3. Empower – Too often, there are hidden and unacknowledged priorities that guide content creation, and these undermine the user's ability to actually find, understand, and use the information that content conveys. When content is created with the primary goal of making a sale, meeting a quota, or saving an organization money, users suffer. The top priority in information development is to provide information that people can find, read, understand, use, and remember. The second priority in information development is to do it in a way that is cost-effective, repeatable, and scalable. With clear priorities and criteria for success, we can focus on creating content that helps both individuals and users succeed!
Technical Definition
A Subtle and Important Distinction

Precise and consistent terminology is one of the most important characteristics of information development – it helps us understand what something is and what it is not, which, in turn, provides a foundation for sound reasoning and decision-making in dynamic situations.

information development – the practical application of best practices from across disciplines in the use of information to create and deliver content that facilitates user success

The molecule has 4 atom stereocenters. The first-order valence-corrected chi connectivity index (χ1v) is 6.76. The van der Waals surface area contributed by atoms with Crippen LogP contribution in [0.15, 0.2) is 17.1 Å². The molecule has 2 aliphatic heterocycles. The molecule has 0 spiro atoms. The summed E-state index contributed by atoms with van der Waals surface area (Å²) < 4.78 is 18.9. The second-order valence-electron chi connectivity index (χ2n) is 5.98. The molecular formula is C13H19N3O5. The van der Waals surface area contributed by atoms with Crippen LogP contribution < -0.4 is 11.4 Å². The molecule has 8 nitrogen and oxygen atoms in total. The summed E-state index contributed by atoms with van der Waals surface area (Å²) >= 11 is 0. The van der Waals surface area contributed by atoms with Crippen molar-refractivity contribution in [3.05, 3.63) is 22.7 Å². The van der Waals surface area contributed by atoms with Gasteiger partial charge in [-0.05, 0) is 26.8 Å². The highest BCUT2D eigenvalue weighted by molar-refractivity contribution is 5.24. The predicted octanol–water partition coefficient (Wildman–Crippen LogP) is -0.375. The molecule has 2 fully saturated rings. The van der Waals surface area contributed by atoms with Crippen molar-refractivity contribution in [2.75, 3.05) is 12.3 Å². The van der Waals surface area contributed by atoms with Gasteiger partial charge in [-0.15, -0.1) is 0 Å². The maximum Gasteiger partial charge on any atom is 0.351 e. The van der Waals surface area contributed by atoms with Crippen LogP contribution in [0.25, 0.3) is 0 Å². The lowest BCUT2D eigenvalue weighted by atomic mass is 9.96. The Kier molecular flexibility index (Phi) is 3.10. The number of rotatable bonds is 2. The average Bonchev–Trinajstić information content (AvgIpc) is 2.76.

How It Works

Scalable, Repeatable, and Sustainable


The ultimate goal of information development is to create user-focused, high-quality content using processes that are sustainable, repeatable, and scalable, so that both individuals and organizations are empowered to succeed. The general approach involves taking a pro-active, evidence-based approach, combined with dynamically codifying and standardizing the often delicate and sophisticated priorities, guidelines, and processes involved in developing information that is up-to-date, easy to find, and useful.

Tactical and Strategic
The Integrated Development and Experience Approach (IDEA)™

Organizations constantly work to balance the needs of users with organizational requirements. Information development uses a codified and integrated approach that synthesizes best practices in writing and design, technical and business communication, project and quality management, and more.

The information-development approach is successful because it focuses on: